The New York Mets and Johan Santana's agent are making progress on a multi-year contract that's likely to guarantee him about $150 million, according to people familiar with the talks. With Friday's 5 p.m. ET deadline approaching, the sides are believed to be more than $20 million apart, but high-ranking baseball people believe the deal is all but certain to get done.
One person with knowledge of the talks pegged a recent Mets offer at about $21.5 million per year over six years on top of the $13.25 million salary Santana's already guaranteed for 2008, bringing the total package to $142.25 million.
It is believed Santana has been seeking a deal closer to $170 million total. The Mets had been hopeful to lure Santana with a five-year offer but Santana's side gained significant leverage after the Mets made what is seen as a favorable trade to acquire him.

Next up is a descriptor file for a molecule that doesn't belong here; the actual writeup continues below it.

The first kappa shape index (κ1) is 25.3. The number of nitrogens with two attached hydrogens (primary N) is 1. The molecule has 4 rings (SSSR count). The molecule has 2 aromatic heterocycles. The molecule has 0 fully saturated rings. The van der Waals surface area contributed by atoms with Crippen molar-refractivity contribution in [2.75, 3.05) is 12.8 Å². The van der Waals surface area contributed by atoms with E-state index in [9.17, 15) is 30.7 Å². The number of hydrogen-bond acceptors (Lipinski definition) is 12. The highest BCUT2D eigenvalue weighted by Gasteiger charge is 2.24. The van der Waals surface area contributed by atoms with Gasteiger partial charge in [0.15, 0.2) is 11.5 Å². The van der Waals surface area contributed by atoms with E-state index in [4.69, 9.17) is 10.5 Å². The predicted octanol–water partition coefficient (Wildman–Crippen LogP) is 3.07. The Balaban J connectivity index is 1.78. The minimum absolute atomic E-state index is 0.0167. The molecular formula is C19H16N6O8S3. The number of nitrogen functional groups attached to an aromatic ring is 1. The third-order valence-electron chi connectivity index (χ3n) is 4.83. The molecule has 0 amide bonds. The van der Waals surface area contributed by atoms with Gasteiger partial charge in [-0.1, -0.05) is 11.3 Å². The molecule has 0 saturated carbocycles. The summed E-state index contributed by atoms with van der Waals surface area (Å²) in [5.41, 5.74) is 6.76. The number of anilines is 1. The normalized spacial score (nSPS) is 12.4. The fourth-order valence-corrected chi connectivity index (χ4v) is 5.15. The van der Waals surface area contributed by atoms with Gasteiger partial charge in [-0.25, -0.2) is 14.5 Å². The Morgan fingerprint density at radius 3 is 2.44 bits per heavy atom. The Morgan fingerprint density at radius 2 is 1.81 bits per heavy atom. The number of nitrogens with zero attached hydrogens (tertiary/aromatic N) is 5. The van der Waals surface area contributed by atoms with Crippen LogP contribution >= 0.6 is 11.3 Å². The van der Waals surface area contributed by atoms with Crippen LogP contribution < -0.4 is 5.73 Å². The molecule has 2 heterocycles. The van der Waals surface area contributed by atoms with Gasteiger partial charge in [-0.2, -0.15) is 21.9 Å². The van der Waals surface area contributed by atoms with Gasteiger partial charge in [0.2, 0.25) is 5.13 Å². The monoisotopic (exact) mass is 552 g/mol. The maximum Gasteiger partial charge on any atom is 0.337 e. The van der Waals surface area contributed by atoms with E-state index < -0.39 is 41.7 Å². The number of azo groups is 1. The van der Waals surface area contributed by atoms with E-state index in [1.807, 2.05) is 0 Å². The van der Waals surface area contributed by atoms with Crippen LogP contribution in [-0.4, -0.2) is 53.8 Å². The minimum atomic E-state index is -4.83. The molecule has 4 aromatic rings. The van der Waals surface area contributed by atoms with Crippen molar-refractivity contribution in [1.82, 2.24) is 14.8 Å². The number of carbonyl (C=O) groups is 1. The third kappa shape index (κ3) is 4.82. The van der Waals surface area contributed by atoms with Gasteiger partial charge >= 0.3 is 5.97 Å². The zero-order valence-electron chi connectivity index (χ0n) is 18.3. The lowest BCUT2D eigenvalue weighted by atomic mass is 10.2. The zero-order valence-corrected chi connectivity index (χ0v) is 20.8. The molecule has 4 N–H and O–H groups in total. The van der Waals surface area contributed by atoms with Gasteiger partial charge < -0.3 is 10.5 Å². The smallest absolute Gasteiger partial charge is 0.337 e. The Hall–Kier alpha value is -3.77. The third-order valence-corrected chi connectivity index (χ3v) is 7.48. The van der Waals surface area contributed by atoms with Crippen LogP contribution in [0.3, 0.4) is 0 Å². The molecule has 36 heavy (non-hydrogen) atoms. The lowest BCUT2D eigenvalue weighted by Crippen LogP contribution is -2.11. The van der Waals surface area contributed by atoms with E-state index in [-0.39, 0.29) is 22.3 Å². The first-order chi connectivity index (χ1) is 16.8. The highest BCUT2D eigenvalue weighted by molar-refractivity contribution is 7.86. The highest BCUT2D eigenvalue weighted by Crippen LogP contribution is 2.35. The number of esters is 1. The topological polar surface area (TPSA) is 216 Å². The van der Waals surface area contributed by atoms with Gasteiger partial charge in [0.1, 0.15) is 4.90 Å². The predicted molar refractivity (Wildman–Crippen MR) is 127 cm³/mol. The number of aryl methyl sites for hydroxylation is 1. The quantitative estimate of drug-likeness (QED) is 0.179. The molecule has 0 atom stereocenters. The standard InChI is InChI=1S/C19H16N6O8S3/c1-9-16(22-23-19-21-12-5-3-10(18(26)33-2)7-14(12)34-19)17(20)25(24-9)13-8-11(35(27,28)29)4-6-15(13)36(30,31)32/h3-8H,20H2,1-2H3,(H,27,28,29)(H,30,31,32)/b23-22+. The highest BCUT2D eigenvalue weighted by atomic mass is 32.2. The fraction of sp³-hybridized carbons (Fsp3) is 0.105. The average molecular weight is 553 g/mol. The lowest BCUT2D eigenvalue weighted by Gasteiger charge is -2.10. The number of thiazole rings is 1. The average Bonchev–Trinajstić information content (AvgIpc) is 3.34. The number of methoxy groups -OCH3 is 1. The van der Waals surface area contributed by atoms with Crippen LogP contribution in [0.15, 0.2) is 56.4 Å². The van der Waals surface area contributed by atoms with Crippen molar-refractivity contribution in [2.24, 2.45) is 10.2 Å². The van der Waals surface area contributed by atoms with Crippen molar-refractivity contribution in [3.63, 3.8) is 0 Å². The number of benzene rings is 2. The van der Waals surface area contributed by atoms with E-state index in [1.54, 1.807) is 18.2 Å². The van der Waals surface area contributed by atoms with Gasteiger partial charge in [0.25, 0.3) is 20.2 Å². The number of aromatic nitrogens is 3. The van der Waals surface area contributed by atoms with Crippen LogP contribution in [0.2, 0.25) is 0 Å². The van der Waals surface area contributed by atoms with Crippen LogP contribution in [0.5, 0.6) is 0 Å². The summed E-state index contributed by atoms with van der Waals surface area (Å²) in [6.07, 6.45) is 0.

Baseball people believe they can't fail to sign him. "It has to get done," one baseball executive said.
Said another exec, "The Mets can't walk away."
Any new deal for Santana was expected to set a record for pitchers, surpassing the seven-year, $126 million contract Barry Zito got from the San Francisco Giants last offseason.
New York has the resources to offer such a salary. The Mets drew 3.85 million fans last season, they have their own regional sports network and plan to move into a new ballpark in 2009. Still, the team would undoubtedly like to avoid going over the luxury threshold this year.
For purposes of the luxury tax, the Mets' payroll stands at $114.2 million for 20 signed players, including $10 million in benefits. Add in midpoints for the four players remaining in arbitration, and it's up to $125.1 million.
Figuring in the addition of Santana at more than $20 million, several players making close to the minimum $390,000 and 10 or so on option to the minor leagues, and the Mets' payroll will approach the $155 million luxury tax threshold this year.
As for regular payroll, the Mets are at $107.7 million. The payroll increases to $118.7 million when adding in the arbitration players at their midpoints.